this is no longer my blog

Wednesday, June 08, 2005


the stability of impermanence

Lately, talk has been about my inevitable good bye.

I visited a member in the hospital, the one who just had potentially cancerous polyps removed along with a large portion of his colon (which, although the Doctor said there was a 99% chance that they were cancerous, the tests came back cancer free! Alleluia!), and the first words out of his mouth were, "So, can you see the light at the end of the tunnel?"

In our weekly area pastor text study, I walked in and sat down next to a fellow younger male pastor, and he turned to me and said, "So, you're on the home stretch, huh?"

In our church council meeting, one of the council members who I was sitting next to, casually mentions, "You don't have a whole lot of time left, do you?" Later on in the council meeting, after I (thought that I) quietly mentioned to another member that she was leaving to show cattle for the state fair before my last Sunday and that she'd have to make sure she said good bye before she left, another council member overheard my comment and made a much louder comment about it. At that point my leaving became the topic of conversation of the whole council. Many voicing regret that I would be leaving, and some even saying that I couldn't leave. One member said that they could fail me so that I'd have to stay another year. Supervising, always the voice of reason, mentioned that if an intern fails his/her internship that they go elsewhere and don't stay at the internship site.

This morning, at our conference clergy meeting (all the Lutheran pastors in a reasonably close geographic region), we went out to lunch afterwards and two of the pastors who I've grown close to were talking about how they will miss me and that they need to get me back in this synod after I graduate.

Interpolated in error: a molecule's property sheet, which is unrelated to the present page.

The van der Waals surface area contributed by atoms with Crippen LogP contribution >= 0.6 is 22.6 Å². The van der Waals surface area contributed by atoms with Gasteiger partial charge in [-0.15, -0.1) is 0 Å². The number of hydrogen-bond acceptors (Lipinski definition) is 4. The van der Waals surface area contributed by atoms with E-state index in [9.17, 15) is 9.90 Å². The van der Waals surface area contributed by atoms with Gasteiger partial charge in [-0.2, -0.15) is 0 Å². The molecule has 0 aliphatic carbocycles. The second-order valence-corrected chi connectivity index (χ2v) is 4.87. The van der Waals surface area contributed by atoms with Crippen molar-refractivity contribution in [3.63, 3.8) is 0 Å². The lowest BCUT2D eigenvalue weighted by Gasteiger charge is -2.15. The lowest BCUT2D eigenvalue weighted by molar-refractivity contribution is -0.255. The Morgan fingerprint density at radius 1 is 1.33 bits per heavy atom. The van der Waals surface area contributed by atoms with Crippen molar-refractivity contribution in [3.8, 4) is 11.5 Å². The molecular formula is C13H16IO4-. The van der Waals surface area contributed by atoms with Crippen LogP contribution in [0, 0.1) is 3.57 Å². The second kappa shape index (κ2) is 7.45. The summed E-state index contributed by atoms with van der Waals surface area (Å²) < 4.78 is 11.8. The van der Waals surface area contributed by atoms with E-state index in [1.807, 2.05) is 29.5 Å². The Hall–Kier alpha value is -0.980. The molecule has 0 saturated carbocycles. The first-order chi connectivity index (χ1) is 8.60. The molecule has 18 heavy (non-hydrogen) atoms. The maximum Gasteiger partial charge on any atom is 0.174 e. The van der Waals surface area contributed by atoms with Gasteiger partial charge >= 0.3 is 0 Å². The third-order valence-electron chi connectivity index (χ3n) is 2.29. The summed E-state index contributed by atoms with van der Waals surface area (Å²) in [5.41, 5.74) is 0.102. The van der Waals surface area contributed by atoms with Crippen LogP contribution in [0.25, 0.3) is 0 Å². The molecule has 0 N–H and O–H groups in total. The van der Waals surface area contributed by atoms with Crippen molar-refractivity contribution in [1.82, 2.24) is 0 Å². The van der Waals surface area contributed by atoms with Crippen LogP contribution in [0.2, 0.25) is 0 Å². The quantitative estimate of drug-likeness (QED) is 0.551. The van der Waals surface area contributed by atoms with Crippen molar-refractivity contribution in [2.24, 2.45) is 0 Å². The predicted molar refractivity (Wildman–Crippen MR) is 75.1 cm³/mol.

If I wasn't already thinking about the transition, I would have started now.
Each person who has mentioned my leaving seems to not be anticipating it with joyful expectation. Which is good. Most seem a little remorseful, as if when I leave a little ray of sunshine in their life will disappear, as well. It's nice to know that I have been a positive addition to all of the places to which I have been added. It's always nice to hear that your absence in a group or at a location will be noticed and that your presence will be missed. It's neat to think that during the year that I have been here that there have been positive additions because of my contributions and presence.

The not so fun part is the leaving. The good bye saying. The inevitable change that happens to once close relationships. I'm no stranger to moving. Growing up, we moved an average of every four years. I'm used to forming relationships, knowing in the back of my head that they will not remain the way they are for long. I'm used to saying good bye, promising to stay in touch, and then slowly, but surely, contact fades until all that is left is the memory of once good friends. But that doesn't make the process any easier. I'm a very relational person. I thrive on human contact and enter whole heartedly into most friendships and relationships in which I engage. Even with the knowledge that I would only be here for a year, I was unable to prevent myself from picking this church and these people up and stuffing them into my heart.

So the idea of transition, and moving on, and saying good bye has definitely begun to weigh much more heavily upon me. Two months is still two months, which is a good chunk of time. But two months will slip quickly through my fingers. Two months will come and go with enough speed to take my breath away. The thought of moving on, leaving these people, forever altering the relationships that I have made these past months, can sometimes make me queasy (which, just so you know, is indeed spelled with an "s" and not a "z," even though it does have a definite "z" sound to it. I'm willing to admit when I'm wrong. And the person this comment is directed at knows who they are).

Truth be told, I am looking forward, a bit, to the end of my internship. I've mentioned that my social life is a bit bleak, and that I miss the relationships I formed during the past few years at seminary. And with all of the paperwork coming that needs filled out for next year, that impending reality is looming very much in my future. But, I don't want to talk about that right now. I want to make sure that I focus on saying a good good-bye to the people I care about, to this church which has wonderfully nurtured a tentative and unsure intern, and to a pastor who has been an amazing example and support.

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